• Host an emergency management agency public preparedness program at your institution, and insert a discussion about how your institution prepares for emergencies.

Acting on any of these ideas assumes that your organization has done the vital work of preparing for emergencies, identifying risks, and developing mitigation strategies. If your organization has yet to begin establishing an emergency management program, including assessing risks, writing a plan, and training staff, start right away. See my post Five Small Ways to Boost Your Institution’s Emergency Preparedness or any number of resources through the FAIC website.

Thanks to Corine Wegener, Cultural Heritage Preservation Officer at the Smithsonian for her vision and hard work forwarding this mission. You can review the Twitter feed from the conference at #unitetosave . Visit the SI Heritage and Disaster Response website at http://unitetosave.si.edu.

[1] United Nations Office for Outer Space Affairs. 2015. Knowledge Portal: Space-based information for Disaster Management and Emergency Response. http://www.un-spider.org/risks-and-disasters/the-un-and-disaster-management

[2] United Nations Educational, Scientific, and Cultural Organization. 2010. The right to education in emergency situations, A/64/L.58. http://www.unesco.org/new/en/unesco/themes/pcpd/education-in-emergencies/nine-reasons/ (24 January 2015).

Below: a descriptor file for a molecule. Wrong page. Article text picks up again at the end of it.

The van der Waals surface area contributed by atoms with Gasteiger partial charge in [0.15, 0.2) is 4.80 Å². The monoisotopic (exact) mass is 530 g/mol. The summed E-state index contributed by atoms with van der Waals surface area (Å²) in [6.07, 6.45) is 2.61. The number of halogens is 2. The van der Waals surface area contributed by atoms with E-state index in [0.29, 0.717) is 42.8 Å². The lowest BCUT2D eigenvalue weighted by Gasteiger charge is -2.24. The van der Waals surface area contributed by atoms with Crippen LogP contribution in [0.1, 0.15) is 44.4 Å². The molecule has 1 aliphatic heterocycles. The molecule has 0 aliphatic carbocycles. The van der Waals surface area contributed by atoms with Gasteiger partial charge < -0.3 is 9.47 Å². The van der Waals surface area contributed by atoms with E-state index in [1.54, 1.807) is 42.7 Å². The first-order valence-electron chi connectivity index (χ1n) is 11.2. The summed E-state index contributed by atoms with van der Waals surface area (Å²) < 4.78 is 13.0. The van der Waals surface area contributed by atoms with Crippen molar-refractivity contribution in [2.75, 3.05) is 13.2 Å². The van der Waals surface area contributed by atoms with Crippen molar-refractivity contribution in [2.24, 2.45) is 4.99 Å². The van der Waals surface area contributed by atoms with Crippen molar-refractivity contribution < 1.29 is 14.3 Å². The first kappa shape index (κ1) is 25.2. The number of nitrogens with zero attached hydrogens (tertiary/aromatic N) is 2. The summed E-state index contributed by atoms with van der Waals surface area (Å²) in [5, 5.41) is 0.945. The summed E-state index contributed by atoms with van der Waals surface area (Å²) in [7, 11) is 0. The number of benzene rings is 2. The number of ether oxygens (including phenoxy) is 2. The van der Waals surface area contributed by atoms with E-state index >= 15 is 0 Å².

Deirdre McCarthy of the National Park Service Cultural Resources Geographic Information Systems discusses the use of GIS for rapid assessment of historic structures in New Orleans after Katrina to prevent needless tear downs of historic structures. As McCarthy pointed out, imagine how technology has advanced from 2005 to better enable this work after a disaster. Their team surveyed approximately 90,000 buildings.

Conservation: We Can Be The Culture of Yes

Originally published at rebeccafifieldpreservation.com

When it comes to risk in a museum, library, or archive, what is worth it? What isn’t? How do we assess and mitigate collection risks and outreach strategies so that the institution’s stakeholders may benefit from access to collections in new ways? And when is the party just out of control?